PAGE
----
As part of our Extreme topic in Braley Class, we have been looking at Hokusai's picture called 'The Great Wave'. Hokusai was a Japanese artist who was a painter and printmaker. Barley's challenge was to recreate 'The Great Wave' using different mediums they felt most comfortable with. We still need to complete these but we think they are already looking great!
The new Sunflowers had great fun working with a local artist called Zoe during the transition week. They learnt how to make sunflowers and leaves out of clay. Dexter- I liked making slip, when we poured water on the clay.
Alissa- I loved all of it!
Cloe- Ella- I made a leaf with my name on.
Holly- We had to roll out the clay and press it on a sunflower shape
Sunflower Class created exciting beasts and animal puppets using mixed media. They were very proud to show off their lovely work in their class assemb
Mrs Brady introduced ten exciting pieces of classical music to all the children in the school. Everyone was engaged and immersed in the music.
The BBC film 'Ten Pieces' presented the music in a creative way through vibrant action and animation. It took the children on a journey of wonder through its wide range of pieces. Each class looked at one of the pieces in more detail, learning about the Composer and doing further listening and appraising. The children responded by producing exciting art work.
'Mars' from 'The Planets' by Holst had Pumpkin Class drawing with chalk. Seedlings wanted to know more about the story behind the music of 'In the Hall of the Mountain King' by Grieg and they watched a video.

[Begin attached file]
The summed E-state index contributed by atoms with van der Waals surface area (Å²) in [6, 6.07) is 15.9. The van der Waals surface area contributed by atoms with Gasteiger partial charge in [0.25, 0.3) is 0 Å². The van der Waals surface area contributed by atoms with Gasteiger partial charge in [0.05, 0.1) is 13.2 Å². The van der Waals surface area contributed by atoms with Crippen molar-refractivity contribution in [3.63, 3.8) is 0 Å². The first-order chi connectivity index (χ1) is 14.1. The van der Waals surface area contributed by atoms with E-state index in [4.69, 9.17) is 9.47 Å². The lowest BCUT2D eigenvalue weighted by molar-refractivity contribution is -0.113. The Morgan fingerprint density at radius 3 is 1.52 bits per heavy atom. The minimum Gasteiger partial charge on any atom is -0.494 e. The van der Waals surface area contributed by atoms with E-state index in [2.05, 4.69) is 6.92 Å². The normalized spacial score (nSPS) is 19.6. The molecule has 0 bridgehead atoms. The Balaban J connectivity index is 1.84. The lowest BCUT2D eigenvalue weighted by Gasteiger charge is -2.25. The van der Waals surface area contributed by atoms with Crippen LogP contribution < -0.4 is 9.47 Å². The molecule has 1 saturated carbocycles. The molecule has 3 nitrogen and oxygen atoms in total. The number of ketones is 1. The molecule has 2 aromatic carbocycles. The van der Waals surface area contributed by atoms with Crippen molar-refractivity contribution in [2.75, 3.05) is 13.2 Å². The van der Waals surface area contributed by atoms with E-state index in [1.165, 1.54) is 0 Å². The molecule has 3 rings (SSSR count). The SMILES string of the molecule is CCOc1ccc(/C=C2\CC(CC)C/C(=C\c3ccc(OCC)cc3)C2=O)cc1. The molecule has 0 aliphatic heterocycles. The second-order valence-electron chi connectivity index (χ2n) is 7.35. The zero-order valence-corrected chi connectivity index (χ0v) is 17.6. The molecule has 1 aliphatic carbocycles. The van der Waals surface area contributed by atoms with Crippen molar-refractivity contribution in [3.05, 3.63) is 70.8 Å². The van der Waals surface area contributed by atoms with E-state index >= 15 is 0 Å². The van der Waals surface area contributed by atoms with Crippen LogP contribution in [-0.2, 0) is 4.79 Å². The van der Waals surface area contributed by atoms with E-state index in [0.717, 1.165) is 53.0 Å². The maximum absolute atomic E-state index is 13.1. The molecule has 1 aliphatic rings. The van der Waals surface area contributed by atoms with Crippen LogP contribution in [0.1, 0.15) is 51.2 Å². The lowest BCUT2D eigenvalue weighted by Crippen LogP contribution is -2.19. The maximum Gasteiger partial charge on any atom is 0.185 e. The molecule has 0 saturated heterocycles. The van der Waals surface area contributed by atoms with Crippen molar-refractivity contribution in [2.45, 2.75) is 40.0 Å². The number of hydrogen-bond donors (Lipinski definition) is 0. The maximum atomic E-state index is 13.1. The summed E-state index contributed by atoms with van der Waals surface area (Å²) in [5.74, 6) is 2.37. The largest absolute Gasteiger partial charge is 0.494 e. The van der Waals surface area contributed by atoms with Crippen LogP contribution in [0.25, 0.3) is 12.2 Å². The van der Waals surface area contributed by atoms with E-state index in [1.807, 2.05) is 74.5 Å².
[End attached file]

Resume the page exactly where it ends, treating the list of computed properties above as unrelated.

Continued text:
A Night on the Bare Mountain' by Mussorgsky inspired Poppy Class to create volcanoes and scary chalk drawings.
Juniper Class explored Kandinsky style designs whilst listening to 'Short Ride in a Fast Machine' by Adams.
'The Storm Interlude' from 'Peter Grimes' by Britten was analysed in depth and historical and geographical facts were researched by Star Anise Class before they began drawing.
'Symphony No. 5' (1st movement) by Beethoven inspired interesting pencil sketches of the composer by Barley Class.
'Zadok the Priest' by Handel inspired imaginative drawings from Mustard Class.
'The Firebird' (Finale) by Stravinsky inspired Sunflower Class to create vibrant collages of birds.
There are two more pieces, that you might like to listen to at home: 'Horn Concerto No. 4' (3rd movement) by Mozart and 'Connect it' by Meredith.
Today Seedlings listened to various pieces of music from the ‘BBC Ten Pieces’. We were inspired by Edvard Grieg’s ‘In The Hall Of The Mountain King’. The music tells the story of a boy named Peer Gynt who ran into the mountains and was chased by ugly trolls! Take a look at or pictures we created from the music.
All the Year 1 children got together to find out more about the work of the land artist Andy Goldsworthy. Outside, they worked together to create a human sculpture and a sculpture, like Andy Goldsworthy's; using natural materials.
Finley- 'This is my favourite thing to do.'
Amelia- 'I like doing this so much, that I make my own sculptures in my garden.'
Cole- 'I would like to make some on the beach.'
William- 'It won't last forever, so we have to take a photo.'
Grace- 'I hope it doesn't blow away.'
Leo- 'Andy Goldsworthy likes to use ice. He licks the ice to make it stick together.'
Bailey- 'Andy Goldsworthy likes circles.'
Sam- 'We made a wiggly line out of stones, like Andy Goldsworthy does.'
This week Sunflower Class have started looking at the environmental art by Andy Goldsworthy. They were so excited by it, that they rushed outside and made lots of exciting sculptures themselves, using different natural materials. For home-learning, why not read the information about Andy Goldsworthy and perhaps search online to see more of his wonderful art work!